14. Evans MS, Li Y, Faingold CF (2000) Inferior colliculus intracellular response abnormalities in vitro associated with susceptibility to ethanol withdrawal seizures. Alcohol Clin Exp Res 24:1180–1186PubMedCrossRefGoogle Scholar
  15. Faingold CL (2008) The Majochrowicz binge alcohol protocol: an intubation technique to study alcohol dependence in rats. Curr Protoc Neurosci Chapter 9:Unit 9.28Google Scholar
  16. Faingold CL, Riaz A (1995) Ethanol withdrawal induces increased firing in the inferior colliculus neurons associated with audiogenic seizure susceptibility. Exp Neurol 132:91–98PubMedCrossRefGoogle Scholar
  17. Faingold CL, Li Y, Evans MS (2000) Decreased GABA and increase glutamate-mediated activity on inferior colliculus neurons in vitro are associated with susceptibility to ethanol withdrawal seizures. Brain Res 868:287–295PubMedCrossRefGoogle Scholar
  18. Frye GD, McCown TJ, Breese GR (1983) Characterization of susceptibility to audiogenic seizures in ethanol-dependent rats after microinjection of gamma-aminobutyric acid (GABA) agonists into the inferior colliculus, substantia nigra or medial septum. J Pharmacol Exp Ther 227:663–670PubMedCentralPubMedGoogle Scholar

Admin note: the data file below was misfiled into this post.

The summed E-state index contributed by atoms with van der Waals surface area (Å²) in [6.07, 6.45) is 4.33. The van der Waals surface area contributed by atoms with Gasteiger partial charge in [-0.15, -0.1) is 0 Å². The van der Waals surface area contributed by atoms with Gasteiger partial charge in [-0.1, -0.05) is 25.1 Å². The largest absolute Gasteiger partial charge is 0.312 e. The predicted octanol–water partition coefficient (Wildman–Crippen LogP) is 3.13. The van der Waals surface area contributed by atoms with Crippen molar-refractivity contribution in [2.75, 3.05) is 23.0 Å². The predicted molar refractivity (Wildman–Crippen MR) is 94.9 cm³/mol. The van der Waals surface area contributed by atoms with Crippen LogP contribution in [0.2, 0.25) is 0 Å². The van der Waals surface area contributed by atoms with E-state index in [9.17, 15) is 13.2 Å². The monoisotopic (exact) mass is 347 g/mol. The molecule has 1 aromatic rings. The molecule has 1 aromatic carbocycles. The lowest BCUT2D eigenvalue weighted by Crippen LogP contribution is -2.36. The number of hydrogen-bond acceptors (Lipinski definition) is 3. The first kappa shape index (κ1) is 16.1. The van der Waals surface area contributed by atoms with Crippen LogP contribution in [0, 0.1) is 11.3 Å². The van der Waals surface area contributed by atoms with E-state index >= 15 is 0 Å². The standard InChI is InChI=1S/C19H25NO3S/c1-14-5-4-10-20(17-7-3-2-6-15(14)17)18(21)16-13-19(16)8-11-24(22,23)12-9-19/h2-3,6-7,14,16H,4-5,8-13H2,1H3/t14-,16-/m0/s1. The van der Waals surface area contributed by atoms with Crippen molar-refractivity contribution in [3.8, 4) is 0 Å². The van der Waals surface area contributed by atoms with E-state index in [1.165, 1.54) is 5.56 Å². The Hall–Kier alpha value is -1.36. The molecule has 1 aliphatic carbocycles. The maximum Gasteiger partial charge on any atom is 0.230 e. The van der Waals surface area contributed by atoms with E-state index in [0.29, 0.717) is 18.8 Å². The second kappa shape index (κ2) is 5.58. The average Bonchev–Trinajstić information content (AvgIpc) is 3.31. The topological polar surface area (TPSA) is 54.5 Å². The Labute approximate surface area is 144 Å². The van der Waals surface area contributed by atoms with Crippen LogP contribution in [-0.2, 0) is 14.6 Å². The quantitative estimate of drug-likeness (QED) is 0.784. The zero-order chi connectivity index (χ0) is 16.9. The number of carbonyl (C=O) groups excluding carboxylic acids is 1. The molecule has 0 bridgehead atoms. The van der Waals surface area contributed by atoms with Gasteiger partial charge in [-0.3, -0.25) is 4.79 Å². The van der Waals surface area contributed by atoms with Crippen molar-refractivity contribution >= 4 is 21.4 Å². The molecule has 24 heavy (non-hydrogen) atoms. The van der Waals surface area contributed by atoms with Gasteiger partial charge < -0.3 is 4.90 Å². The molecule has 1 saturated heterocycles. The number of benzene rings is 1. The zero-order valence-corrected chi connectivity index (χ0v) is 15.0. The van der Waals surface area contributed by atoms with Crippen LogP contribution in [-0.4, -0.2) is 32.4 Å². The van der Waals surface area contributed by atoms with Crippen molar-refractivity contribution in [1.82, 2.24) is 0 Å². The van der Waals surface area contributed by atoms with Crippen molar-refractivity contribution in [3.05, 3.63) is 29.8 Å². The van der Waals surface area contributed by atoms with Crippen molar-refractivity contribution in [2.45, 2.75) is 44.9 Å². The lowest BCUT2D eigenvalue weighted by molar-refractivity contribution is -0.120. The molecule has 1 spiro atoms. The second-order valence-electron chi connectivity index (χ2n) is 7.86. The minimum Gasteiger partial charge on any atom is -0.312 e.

19. Ghezzi A, Pohl JB, Wang Y, Atkinson NS (2010) BK channels play a counter-adaptive role in drug tolerance and dependence. Proc Natl Acad Sci U S A 107:16360–16365PubMedCentralPubMedCrossRefGoogle Scholar
  20. Ghezzi A, Krishnan HR, Atkinson NS (2012) Susceptibility to ethanol withdrawal seizures is produced by BK channel gene expression. Addict Biol. doi: 10.1111/j.1369-1600.2012.00465.x PubMedGoogle Scholar
  21. Gu N, Vervaeke K, Storm JF (2007) BK potassium channels facilitate high-frequency firing and cause early spike frequency adaptation in rat CA1 hippocampal pyramidal cells. J Physiol 580:859–882PubMedCentralPubMedCrossRefGoogle Scholar